Which superstars will sign contact extensions?
They're not free agents yet, but much attention will be focused on the contract status of a trio of stars: Albert Pujols of the Cardinals, Joe Mauer of the Twins (pictured) and Cliff Lee of the Phillies. St. Louis controls Pujols through the 2011 season, while Mauer and Lee are eligible for free agency next winter. Each player figures to command a nine-figure contract, and in the case of Pujols and Mauer, their annual salaries could approach $30 million. Will anyone but the biggest of the big spenders be willing to pay such a price? The winter ahead will be telling.
Who will ink John Lackey?
The Anaheim ace is the prize of the free-agent pitching market this winter. And that's for good reason. Usually, he's good for around 200 innings, and he's got a career park- and league-adjusted ERA that's 17 percent better than average. Lackey has battled injuries in recent seasons, but he still provides the most certainty of any free-agent starter. The Angels, of course, would love to re-sign him, and he'd also be a great fit for the Mets, who desperately need a known quantity behind Johan Santana. Other possible suitors include the Yankees (natch), Dodgers, Red Sox and a surprise team or three to be named.
Who wants Jason Bay?
Bay is a liability with the glove, but he's a quality hitter. Bay boasts a career batting line of .280 AVG/.376 OBP/.519 SLG, and he's coming off one of his best seasons (particularly once you adjust for strength of opposition). He's best suited to the DH role, but even when playing the field, he's a net asset. Holliday is the more-well rounded player, but Bay's a nifty consolation prize. Don't be surprised if a Sox-Yanks bidding war ensues ...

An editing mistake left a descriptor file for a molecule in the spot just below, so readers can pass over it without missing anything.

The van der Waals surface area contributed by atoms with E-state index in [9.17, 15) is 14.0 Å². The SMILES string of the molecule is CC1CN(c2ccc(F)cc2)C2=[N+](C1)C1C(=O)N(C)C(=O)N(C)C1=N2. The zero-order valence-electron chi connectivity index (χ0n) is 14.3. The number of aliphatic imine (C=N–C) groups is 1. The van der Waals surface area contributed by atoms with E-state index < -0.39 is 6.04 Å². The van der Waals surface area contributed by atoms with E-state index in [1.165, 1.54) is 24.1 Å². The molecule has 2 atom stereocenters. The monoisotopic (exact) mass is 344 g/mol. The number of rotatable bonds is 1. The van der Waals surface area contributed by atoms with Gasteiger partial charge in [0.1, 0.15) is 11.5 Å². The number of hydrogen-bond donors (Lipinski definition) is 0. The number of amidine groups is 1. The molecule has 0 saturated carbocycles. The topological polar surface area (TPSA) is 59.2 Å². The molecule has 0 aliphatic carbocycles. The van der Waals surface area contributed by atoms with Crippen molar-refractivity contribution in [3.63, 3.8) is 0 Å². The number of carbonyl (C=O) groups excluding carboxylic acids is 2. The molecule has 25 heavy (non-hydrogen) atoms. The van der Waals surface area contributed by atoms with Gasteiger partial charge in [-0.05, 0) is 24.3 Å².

Where will Matt Holliday wind up?
The Mets sorely need a hitter like Holliday in the outfield, but he might not be open to playing in New York. Given his struggles in Oakland, will an American League team seriously pursue him? Maybe they will after his redeeming stretch in St. Louis (.353 AVG/.419 OBP/.604 SLG after the mid-season trade). Holliday provides good power and on-base skills, reverse platoon splits (a good thing in a right-handed hitter), a useful glove in left and surprising speed on the bases. He'll command a hefty contract, but Holliday should remain a top-tier hitter for the next handful of seasons. Will St. Louis once again turn on the regional charm and hold on to their big addition? Maybe, but it's hard to keep those Scott Boras clients from testing the market.
Will any blockbuster trades go down?
With the economy still sputtering and with a free-agent class that's short on depth, you may see more trades than usual go down this winter. Already, the Twins, Pirates and both flavors of Sox have made headline-grabbing swaps, and more will soon follow. If the rumors are any guide, then change-of-address candidates include Dan Uggla, Kelly Johnson, Garrett Atkins, Heath Bell, Jorge De La Rosa, Chris Snyder and Lyle Overbay, among many others. The big fishes, of course, are San Diego's Adrian Gonzalez and Toronto's Roy Halladay (pictured) two players who can change a pennant race. It's not certain that the Padres and Jays will part with their franchise talents, but you can bet contenders notional and genuine will be calling.